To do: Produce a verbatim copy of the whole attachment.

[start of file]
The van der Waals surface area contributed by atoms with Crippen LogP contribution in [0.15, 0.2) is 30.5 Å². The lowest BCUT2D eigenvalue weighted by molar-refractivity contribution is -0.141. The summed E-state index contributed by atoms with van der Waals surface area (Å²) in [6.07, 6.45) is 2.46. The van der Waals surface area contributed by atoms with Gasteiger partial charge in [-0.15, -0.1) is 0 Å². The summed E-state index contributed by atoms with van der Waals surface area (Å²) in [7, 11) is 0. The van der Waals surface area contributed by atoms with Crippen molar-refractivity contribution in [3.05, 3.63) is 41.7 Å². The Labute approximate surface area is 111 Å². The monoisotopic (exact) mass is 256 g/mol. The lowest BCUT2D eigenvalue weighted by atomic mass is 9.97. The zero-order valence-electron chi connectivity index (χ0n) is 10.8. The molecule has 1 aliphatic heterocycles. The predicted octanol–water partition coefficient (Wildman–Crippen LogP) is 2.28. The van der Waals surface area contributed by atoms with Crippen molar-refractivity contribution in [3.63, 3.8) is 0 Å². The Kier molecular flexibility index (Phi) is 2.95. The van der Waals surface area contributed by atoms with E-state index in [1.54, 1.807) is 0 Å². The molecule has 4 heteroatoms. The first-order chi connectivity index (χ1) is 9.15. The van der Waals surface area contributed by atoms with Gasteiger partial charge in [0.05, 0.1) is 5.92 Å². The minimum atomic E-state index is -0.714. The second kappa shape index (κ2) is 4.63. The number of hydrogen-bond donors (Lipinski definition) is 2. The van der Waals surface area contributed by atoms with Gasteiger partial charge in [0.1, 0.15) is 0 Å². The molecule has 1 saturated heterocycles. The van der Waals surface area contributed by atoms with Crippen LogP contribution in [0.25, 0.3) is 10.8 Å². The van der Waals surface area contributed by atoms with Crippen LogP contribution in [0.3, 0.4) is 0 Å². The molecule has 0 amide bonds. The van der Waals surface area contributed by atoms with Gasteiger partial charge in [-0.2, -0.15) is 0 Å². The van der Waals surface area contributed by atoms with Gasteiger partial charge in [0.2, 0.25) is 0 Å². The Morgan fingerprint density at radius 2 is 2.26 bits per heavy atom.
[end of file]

The van der Waals surface area contributed by atoms with Crippen LogP contribution in [0.15, 0.2) is 30.5 Å². The lowest BCUT2D eigenvalue weighted by molar-refractivity contribution is -0.141. The summed E-state index contributed by atoms with van der Waals surface area (Å²) in [6.07, 6.45) is 2.46. The van der Waals surface area contributed by atoms with Gasteiger partial charge in [-0.15, -0.1) is 0 Å². The summed E-state index contributed by atoms with van der Waals surface area (Å²) in [7, 11) is 0. The van der Waals surface area contributed by atoms with Crippen molar-refractivity contribution in [3.05, 3.63) is 41.7 Å². The Labute approximate surface area is 111 Å². The monoisotopic (exact) mass is 256 g/mol. The lowest BCUT2D eigenvalue weighted by atomic mass is 9.97. The zero-order valence-electron chi connectivity index (χ0n) is 10.8. The molecule has 1 aliphatic heterocycles. The predicted octanol–water partition coefficient (Wildman–Crippen LogP) is 2.28. The van der Waals surface area contributed by atoms with Crippen molar-refractivity contribution in [3.63, 3.8) is 0 Å². The Kier molecular flexibility index (Phi) is 2.95. The van der Waals surface area contributed by atoms with E-state index in [1.54, 1.807) is 0 Å². The molecule has 4 heteroatoms. The first-order chi connectivity index (χ1) is 9.15. The van der Waals surface area contributed by atoms with Gasteiger partial charge in [0.05, 0.1) is 5.92 Å². The minimum atomic E-state index is -0.714. The second kappa shape index (κ2) is 4.63. The number of hydrogen-bond donors (Lipinski definition) is 2. The van der Waals surface area contributed by atoms with Gasteiger partial charge in [0.1, 0.15) is 0 Å². The molecule has 1 saturated heterocycles. The van der Waals surface area contributed by atoms with Crippen LogP contribution in [0.25, 0.3) is 10.8 Å². The van der Waals surface area contributed by atoms with Crippen LogP contribution in [0.3, 0.4) is 0 Å². The molecule has 0 amide bonds. The van der Waals surface area contributed by atoms with Gasteiger partial charge in [-0.2, -0.15) is 0 Å². The van der Waals surface area contributed by atoms with Gasteiger partial charge in [0.2, 0.25) is 0 Å². The Morgan fingerprint density at radius 2 is 2.26 bits per heavy atom.